Amazon, Macmillan Fight Over Ebook Prices; After Amazon Removes Macmillan Titles, It Caves To Higher Prices

from the too-bad dept

On Friday, there was a sudden realization that Amazon had removed books published by publishing giant Macmillan, apparently over a dispute concerning ebook pricing. Of course, Amazon wasn't just removing Macmillan ebooks, but the physical books as well. After a bit of back and forth over the weekend, Amazon caved in and accepted the way Macmillan wants to price books, which means that Macmillan sets the retail price, and Amazon gets a cut. Previously, Amazon had paid a wholesale price and then got to set the retail prices itself.

I had been under the impression that when manufacturers tell retailers what the end user price is, it's a form of price fixing, but apparently not...

Of course, what may seem odd about this is that it appears Macmillan will make less per ebook under this model. That's because with its old wholesale pricing, Amazon was actually losing money on every ebook sold. As the NY Times notes:
In the model that Amazon prefers, publishers typically collect $12.50 to $17.50 for new e-books. Under the new agency model, publishers will typically make $9 to $10.50 on new digital editions.
So why are publishers specifically trying to limit their own profits from ebooks? Because they're afraid of ebooks cannibalizing hardcover book sales, which is why they're also looking to delay ebook releases. In fact, in this case, Amazon was given the choice of either increasing the retail price for consumers on Macmillan ebooks, or getting them many months later. All in all, this looks like publishers hurting themselves, yet again, by going against what consumers want in a misguided effort to preserve the way things used to be. Yet, in an age when users are punishing authors and publishers who don't treat them right, this could backfire in a big way.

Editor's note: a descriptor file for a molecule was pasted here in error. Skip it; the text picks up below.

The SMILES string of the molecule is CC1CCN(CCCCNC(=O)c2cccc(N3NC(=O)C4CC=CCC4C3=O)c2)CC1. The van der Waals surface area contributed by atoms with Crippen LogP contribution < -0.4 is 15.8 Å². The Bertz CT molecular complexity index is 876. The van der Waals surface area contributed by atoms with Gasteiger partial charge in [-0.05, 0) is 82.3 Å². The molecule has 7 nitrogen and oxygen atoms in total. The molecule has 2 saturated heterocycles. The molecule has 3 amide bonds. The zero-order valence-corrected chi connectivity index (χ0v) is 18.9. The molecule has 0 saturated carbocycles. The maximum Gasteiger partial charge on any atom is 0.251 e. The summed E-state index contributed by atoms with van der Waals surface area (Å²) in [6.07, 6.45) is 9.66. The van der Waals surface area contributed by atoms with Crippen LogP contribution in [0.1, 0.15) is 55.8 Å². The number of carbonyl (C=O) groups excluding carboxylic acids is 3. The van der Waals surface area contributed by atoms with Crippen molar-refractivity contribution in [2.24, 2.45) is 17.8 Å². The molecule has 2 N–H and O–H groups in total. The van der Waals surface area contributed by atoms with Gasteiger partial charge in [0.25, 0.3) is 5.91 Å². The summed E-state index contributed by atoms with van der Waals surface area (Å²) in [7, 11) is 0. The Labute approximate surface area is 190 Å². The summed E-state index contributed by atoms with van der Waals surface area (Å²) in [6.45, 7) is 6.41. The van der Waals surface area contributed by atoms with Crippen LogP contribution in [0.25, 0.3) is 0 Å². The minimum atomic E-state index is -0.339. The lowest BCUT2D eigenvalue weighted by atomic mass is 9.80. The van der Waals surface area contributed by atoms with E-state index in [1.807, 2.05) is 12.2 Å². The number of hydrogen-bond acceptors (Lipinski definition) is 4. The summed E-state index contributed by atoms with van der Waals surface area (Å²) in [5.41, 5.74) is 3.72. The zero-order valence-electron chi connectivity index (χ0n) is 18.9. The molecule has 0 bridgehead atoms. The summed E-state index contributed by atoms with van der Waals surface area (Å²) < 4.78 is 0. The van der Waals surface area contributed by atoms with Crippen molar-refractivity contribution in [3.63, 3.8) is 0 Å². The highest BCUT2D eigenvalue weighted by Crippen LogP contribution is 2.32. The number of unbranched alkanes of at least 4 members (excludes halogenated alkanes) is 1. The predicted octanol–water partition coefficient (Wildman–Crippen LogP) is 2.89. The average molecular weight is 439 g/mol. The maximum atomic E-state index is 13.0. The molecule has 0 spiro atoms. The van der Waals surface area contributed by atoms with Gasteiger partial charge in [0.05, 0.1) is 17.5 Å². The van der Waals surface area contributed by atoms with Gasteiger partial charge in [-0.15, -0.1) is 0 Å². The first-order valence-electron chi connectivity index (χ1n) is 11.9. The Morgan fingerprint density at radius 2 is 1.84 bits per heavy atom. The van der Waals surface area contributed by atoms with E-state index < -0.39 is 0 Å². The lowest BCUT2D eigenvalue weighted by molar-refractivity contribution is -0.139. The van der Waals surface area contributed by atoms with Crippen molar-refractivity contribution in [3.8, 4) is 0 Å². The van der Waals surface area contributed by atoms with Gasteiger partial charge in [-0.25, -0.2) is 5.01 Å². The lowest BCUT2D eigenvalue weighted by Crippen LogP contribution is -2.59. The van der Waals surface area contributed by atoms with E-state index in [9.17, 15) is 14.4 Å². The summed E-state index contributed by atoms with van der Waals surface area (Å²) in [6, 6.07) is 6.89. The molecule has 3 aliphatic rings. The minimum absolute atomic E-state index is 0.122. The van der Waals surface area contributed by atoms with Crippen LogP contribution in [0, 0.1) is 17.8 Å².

Filed Under: ebooks, pricing
Companies: amazon, macmillan


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  1. icon
    The Anti-Mike (profile), 1 Feb 2010 @ 10:43am

    Re: Re: TAM the amazing TAMHOLE

    -I believe he completely misunderstands the economic concept of scarcity and its contribution to marginal cost.

    Actually, scarcity has absolutely nothing to do with marginal cost (the cost to create one more unit), but rather it has to do with supply and demand. Scarcity is what limits supply, and the price is created as a result of the demand, particularly when demand is in excess of supply.

    Artificial scarcity is to specifically limit supply where no real supply limit exists. "limited edition" anything where the limit is created only by choice means that supply is constrained only by choice, not by any true shortage.

    A music business example would be putting a major "stadium" act on a small night club tour. Those tickets are exceedingly scarce compared to demand, but that scarcity is artificial, because the band could just as easily play a larger room. The true scarcity is their time, not the number of seats. The seat scarcity would be artificially created.

    Anyway, what the publishers have done for a long time is create an artificial shortage of books. Essentially, they could very easily print new books are lower priced paperbacks right away, and satisfy the market demand in that manner. However, they manage supply, first putting the book out as a higher price (and quality) hardcover book, and then releasing it over time as a lower cost paperback.

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